Better Made hires David Jones as new president
Better Made said Friday it has hired David Jones, a 40-year snack foods industry veteran, as its new president.
Jones, 66, replaced Mark Winkelman, 55, on July 2. Winkelman said his last day was May 15, when he said the family-owned snack foods producer asked him to leave. He told The Detroit News that the Detroit-based company told him it wanted to go in a new direction, though it would not specify what that was.
"They asked me to leave that day then and there on the spot," said Winkelman, who left after two stints at Better Made that total 13 years. "I was very surprised. There was no inclination that it was coming."
A Better Made spokesman said the company had no further comments beyond a news release announcing the Jones' hire.
Winkelman said the company had record revenues for the past three years as it expanded its market beyond Michigan. Earlier this month, the company said it had extended its product into 14 other states as well as Japan and Qatar. In 2016, it brought in $70 million.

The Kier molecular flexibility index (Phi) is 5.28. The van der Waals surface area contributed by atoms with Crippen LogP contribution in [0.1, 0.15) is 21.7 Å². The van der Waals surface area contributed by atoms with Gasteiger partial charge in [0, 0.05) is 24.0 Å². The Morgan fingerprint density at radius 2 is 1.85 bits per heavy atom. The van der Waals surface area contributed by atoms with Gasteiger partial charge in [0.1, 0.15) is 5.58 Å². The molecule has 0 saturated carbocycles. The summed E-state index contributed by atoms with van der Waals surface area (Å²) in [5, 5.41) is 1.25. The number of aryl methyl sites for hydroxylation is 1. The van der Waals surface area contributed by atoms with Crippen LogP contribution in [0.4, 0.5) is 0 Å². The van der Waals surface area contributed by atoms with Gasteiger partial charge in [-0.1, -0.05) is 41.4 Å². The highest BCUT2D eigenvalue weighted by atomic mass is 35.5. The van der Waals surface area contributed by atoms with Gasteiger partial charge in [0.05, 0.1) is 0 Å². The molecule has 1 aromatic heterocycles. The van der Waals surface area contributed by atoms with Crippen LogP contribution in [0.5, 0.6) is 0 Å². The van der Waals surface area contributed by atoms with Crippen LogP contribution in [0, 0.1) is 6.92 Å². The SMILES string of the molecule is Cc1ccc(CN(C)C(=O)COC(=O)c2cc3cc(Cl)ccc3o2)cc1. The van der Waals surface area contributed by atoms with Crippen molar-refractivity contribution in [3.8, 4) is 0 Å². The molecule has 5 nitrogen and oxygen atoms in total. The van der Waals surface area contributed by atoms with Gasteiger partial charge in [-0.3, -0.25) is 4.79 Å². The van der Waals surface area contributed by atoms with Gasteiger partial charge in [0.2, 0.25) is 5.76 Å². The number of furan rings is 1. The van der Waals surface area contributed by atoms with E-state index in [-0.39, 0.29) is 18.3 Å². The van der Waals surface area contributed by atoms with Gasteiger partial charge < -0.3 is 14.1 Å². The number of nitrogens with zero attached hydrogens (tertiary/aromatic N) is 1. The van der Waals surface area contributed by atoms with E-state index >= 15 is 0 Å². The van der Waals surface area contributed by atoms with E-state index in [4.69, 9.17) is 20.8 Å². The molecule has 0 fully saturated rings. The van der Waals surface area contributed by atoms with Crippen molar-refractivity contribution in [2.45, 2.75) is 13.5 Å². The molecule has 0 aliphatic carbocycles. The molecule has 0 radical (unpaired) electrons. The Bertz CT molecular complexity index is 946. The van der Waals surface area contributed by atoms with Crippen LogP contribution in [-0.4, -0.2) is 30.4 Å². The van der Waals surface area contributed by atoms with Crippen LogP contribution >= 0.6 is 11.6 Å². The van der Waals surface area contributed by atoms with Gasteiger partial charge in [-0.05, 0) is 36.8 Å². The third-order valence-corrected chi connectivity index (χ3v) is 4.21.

Calling Jones a "good operations guy," Winkelman said he had a passing acquaintance with the new president, while working together on the board of directors for SNAC International, the snack food trade association.
Jones brings 33 years of experience from Birmingham, Alabama's Golden Flake Snack Foods Inc., where he was executive vice president of operations. His LinkedIn profile says he retired at the end of last year. Prior to Golden Flake, he worked for Frito-Lay for more than six years.
Better Made also recently hired Mark Daraban, 64, as its new warehouse manager. Daraban previously worked as the transportation and operations manager from Detroit-based Uncle Ray's Potato Chips, where he served for 17 years.
“We’re very excited to have both men join the Better Made team,” Better Made CEO Sal Cipriano said in a statement. “Each brings a wealth of experience and knowledge, and will help us in moving the company forward in the coming years.”
Winkelman said he is searching for a new job, though he would like to stay in the food industry. He said he still thinks highly of his former employer.
"They make a great product," he said. "They are an icon of Detroit and will be for years to come."